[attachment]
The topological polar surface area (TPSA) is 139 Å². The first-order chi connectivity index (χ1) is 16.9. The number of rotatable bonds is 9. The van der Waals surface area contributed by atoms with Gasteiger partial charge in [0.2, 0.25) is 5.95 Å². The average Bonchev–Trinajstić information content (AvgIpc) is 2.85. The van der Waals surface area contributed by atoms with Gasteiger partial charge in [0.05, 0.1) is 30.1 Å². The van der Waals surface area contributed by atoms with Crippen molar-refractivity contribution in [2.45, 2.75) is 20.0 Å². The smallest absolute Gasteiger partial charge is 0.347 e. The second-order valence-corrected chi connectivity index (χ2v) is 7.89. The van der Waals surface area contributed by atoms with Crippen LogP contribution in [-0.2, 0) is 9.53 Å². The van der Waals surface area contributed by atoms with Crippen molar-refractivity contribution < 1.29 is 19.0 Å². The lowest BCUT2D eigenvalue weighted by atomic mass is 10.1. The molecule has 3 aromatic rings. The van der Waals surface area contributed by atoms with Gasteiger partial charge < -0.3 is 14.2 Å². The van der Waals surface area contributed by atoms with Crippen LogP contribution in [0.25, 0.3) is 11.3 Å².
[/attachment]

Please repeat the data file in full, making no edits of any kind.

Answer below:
The topological polar surface area (TPSA) is 139 Å². The first-order chi connectivity index (χ1) is 16.9. The number of rotatable bonds is 9. The van der Waals surface area contributed by atoms with Gasteiger partial charge in [0.2, 0.25) is 5.95 Å². The average Bonchev–Trinajstić information content (AvgIpc) is 2.85. The van der Waals surface area contributed by atoms with Gasteiger partial charge in [0.05, 0.1) is 30.1 Å². The van der Waals surface area contributed by atoms with Crippen molar-refractivity contribution in [2.45, 2.75) is 20.0 Å². The smallest absolute Gasteiger partial charge is 0.347 e. The second-order valence-corrected chi connectivity index (χ2v) is 7.89. The van der Waals surface area contributed by atoms with Crippen LogP contribution in [-0.2, 0) is 9.53 Å². The van der Waals surface area contributed by atoms with Crippen molar-refractivity contribution < 1.29 is 19.0 Å². The lowest BCUT2D eigenvalue weighted by atomic mass is 10.1. The molecule has 3 aromatic rings. The van der Waals surface area contributed by atoms with Gasteiger partial charge < -0.3 is 14.2 Å². The van der Waals surface area contributed by atoms with Crippen LogP contribution in [0.25, 0.3) is 11.3 Å².